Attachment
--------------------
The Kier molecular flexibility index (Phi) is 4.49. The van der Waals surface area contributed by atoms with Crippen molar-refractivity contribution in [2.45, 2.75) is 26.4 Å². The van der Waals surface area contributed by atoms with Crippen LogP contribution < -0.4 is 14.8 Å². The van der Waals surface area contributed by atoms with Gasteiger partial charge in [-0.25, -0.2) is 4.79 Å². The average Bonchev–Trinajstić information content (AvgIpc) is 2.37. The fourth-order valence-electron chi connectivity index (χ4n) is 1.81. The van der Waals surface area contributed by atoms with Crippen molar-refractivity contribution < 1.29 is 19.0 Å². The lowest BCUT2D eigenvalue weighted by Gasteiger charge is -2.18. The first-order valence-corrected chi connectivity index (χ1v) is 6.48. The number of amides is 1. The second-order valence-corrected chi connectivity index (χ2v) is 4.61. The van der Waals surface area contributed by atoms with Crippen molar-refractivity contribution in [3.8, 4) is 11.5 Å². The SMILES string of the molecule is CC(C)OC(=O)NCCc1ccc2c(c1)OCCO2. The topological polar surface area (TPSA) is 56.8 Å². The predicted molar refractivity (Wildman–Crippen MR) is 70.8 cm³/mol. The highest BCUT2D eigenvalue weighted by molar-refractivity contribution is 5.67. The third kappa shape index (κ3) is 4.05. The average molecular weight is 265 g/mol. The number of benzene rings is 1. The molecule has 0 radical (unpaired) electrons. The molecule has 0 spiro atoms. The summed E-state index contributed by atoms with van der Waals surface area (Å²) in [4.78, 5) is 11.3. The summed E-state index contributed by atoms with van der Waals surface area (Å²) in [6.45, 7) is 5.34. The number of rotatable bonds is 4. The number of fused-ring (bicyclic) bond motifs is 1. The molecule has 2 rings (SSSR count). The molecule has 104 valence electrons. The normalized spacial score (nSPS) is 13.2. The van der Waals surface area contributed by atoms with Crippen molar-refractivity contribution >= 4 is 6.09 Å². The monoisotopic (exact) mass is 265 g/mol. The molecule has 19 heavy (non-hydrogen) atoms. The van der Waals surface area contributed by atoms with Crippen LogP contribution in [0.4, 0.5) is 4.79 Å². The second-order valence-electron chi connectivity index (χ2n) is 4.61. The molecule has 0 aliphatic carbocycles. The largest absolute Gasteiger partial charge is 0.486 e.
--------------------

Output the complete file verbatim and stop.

The Kier molecular flexibility index (Phi) is 4.49. The van der Waals surface area contributed by atoms with Crippen molar-refractivity contribution in [2.45, 2.75) is 26.4 Å². The van der Waals surface area contributed by atoms with Crippen LogP contribution < -0.4 is 14.8 Å². The van der Waals surface area contributed by atoms with Gasteiger partial charge in [-0.25, -0.2) is 4.79 Å². The average Bonchev–Trinajstić information content (AvgIpc) is 2.37. The fourth-order valence-electron chi connectivity index (χ4n) is 1.81. The van der Waals surface area contributed by atoms with Crippen molar-refractivity contribution < 1.29 is 19.0 Å². The lowest BCUT2D eigenvalue weighted by Gasteiger charge is -2.18. The first-order valence-corrected chi connectivity index (χ1v) is 6.48. The number of amides is 1. The second-order valence-corrected chi connectivity index (χ2v) is 4.61. The van der Waals surface area contributed by atoms with Crippen molar-refractivity contribution in [3.8, 4) is 11.5 Å². The SMILES string of the molecule is CC(C)OC(=O)NCCc1ccc2c(c1)OCCO2. The topological polar surface area (TPSA) is 56.8 Å². The predicted molar refractivity (Wildman–Crippen MR) is 70.8 cm³/mol. The highest BCUT2D eigenvalue weighted by molar-refractivity contribution is 5.67. The third kappa shape index (κ3) is 4.05. The average molecular weight is 265 g/mol. The number of benzene rings is 1. The molecule has 0 radical (unpaired) electrons. The molecule has 0 spiro atoms. The summed E-state index contributed by atoms with van der Waals surface area (Å²) in [4.78, 5) is 11.3. The summed E-state index contributed by atoms with van der Waals surface area (Å²) in [6.45, 7) is 5.34. The number of rotatable bonds is 4. The number of fused-ring (bicyclic) bond motifs is 1. The molecule has 2 rings (SSSR count). The molecule has 104 valence electrons. The normalized spacial score (nSPS) is 13.2. The van der Waals surface area contributed by atoms with Crippen molar-refractivity contribution >= 4 is 6.09 Å². The monoisotopic (exact) mass is 265 g/mol. The molecule has 19 heavy (non-hydrogen) atoms. The van der Waals surface area contributed by atoms with Crippen LogP contribution in [0.4, 0.5) is 4.79 Å². The second-order valence-electron chi connectivity index (χ2n) is 4.61. The molecule has 0 aliphatic carbocycles. The largest absolute Gasteiger partial charge is 0.486 e.